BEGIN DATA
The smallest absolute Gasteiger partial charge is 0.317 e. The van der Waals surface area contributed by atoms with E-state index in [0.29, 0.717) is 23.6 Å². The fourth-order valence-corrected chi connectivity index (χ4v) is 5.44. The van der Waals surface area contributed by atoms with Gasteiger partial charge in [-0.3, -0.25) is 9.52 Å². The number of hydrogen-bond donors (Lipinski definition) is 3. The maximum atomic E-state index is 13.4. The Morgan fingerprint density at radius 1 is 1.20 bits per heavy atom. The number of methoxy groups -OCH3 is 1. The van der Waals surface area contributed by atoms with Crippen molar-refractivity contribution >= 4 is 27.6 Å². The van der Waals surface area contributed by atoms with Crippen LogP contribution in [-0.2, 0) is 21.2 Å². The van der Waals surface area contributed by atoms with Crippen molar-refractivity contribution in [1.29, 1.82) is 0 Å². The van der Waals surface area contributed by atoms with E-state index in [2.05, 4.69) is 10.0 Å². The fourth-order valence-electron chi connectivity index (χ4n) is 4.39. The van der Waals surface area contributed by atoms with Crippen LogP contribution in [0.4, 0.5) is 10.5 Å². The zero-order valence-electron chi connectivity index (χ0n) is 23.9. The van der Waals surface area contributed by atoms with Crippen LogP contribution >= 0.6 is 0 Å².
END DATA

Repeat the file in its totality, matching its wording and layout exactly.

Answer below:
The smallest absolute Gasteiger partial charge is 0.317 e. The van der Waals surface area contributed by atoms with E-state index in [0.29, 0.717) is 23.6 Å². The fourth-order valence-corrected chi connectivity index (χ4v) is 5.44. The van der Waals surface area contributed by atoms with Gasteiger partial charge in [-0.3, -0.25) is 9.52 Å². The number of hydrogen-bond donors (Lipinski definition) is 3. The maximum atomic E-state index is 13.4. The Morgan fingerprint density at radius 1 is 1.20 bits per heavy atom. The number of methoxy groups -OCH3 is 1. The van der Waals surface area contributed by atoms with Crippen molar-refractivity contribution >= 4 is 27.6 Å². The van der Waals surface area contributed by atoms with Crippen LogP contribution in [-0.2, 0) is 21.2 Å². The van der Waals surface area contributed by atoms with Crippen molar-refractivity contribution in [1.29, 1.82) is 0 Å². The van der Waals surface area contributed by atoms with E-state index in [2.05, 4.69) is 10.0 Å². The fourth-order valence-electron chi connectivity index (χ4n) is 4.39. The van der Waals surface area contributed by atoms with Crippen LogP contribution in [0.4, 0.5) is 10.5 Å². The zero-order valence-electron chi connectivity index (χ0n) is 23.9. The van der Waals surface area contributed by atoms with Crippen LogP contribution >= 0.6 is 0 Å².